A journalist walks past Egyptian army soldiers on a tank positioned outside Cairo's Tora prison, where the trial of Al-Jazeera journalists and other foreign media began on February 20, 2014.


REUTERS/Mohamed Abd El Ghany

On Thursday, three jailed Al-Jazeera English journalists stood in front of an Egyptian judge for their court hearing. They were arrested more than 50 days ago for a laundry list of allegations.

Ruth Pollard, a journalist for the Sydney Morning Herald, was present at the trial, which she said "was pretty extraordinary."

The journalists — Peter Greste, Mohamed Fahmy and Baher Mohammed — and five other co-defendants were "dressed in white prison jumpsuits ... [and] held in these enormous black cages off to the side of the courtroom," said Pollard.

"During the break," Pollard described, "we were able to shout to them into their cages and they were able to shout back to us."

Greste, who is Australian, and Fahmy, who holds a Canadian passport, reached out to their respective governments "to speak out about their plight."

The allegations against the journalists, Pollard said, range from "fabricating false news, to manipulating footage in order to deliberately tarnish Egypt's reputation internationally."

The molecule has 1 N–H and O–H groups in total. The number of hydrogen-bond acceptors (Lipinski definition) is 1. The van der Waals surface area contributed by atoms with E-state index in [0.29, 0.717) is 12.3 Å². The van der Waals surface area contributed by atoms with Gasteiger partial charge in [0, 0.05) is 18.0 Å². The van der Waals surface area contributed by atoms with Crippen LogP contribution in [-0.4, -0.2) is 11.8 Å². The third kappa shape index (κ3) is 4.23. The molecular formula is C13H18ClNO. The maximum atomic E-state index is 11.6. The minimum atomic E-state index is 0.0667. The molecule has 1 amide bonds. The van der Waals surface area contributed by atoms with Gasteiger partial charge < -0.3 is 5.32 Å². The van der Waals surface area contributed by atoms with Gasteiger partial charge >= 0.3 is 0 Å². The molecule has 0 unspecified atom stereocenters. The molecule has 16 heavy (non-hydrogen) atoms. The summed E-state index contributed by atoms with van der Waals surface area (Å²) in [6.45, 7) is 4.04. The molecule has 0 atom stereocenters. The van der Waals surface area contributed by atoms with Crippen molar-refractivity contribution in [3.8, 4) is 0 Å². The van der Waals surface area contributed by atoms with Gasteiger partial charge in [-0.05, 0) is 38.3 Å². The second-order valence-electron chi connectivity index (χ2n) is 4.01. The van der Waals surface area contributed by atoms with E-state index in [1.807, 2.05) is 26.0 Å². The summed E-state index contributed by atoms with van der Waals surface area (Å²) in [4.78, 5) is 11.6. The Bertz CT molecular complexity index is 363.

"They have simply been going about their job as any journalist would, interviewing people from both sides of the story," Pollard said. "That includes people from the Muslim Brotherhood as well as the interim-backed government, as well as other political parties and opposition voices in Egypt at the moment."

Mounting international pressure from journalists, media organizations and human rights groups has, in fact, led to better conditions for the journalists. The Al-Jazeera network even launched a social media campaign to raise awareness about the jailed journalists, using the hashtag #FreeAJStaff.

Greste, Fahmy and Mohammed have taken note of that publicity, Pollard said. During a break at the trial, they shouted messages of thanks for what Pollard described as an "international campaign of support."

Prior to the international attention, Fahmy and Mohammed were jailed at a high-security prison complex known as Scorpion, which is reserved for those with high-level terrorism charges.

They have since been transferred to the same prison as Greste, a lower-level complex called Tora. "They've been confined to their prison cells for 23 hours a day," Pollard said. "They don't get to see sunlight."

Following today's trial hearing, the judge refused to grant the journalists bail. The trial was postponed until March 5.

At this point, the journalists say they would like access to the specific case filed against them.

"They've received no evidence presented that they manipulated footage or tarnished Egypt's reputation in any way by doing the balanced and fair reporting job that they had done in Egypt, covering what is a very tense and complex political situation here," Pollard said.

Related Stories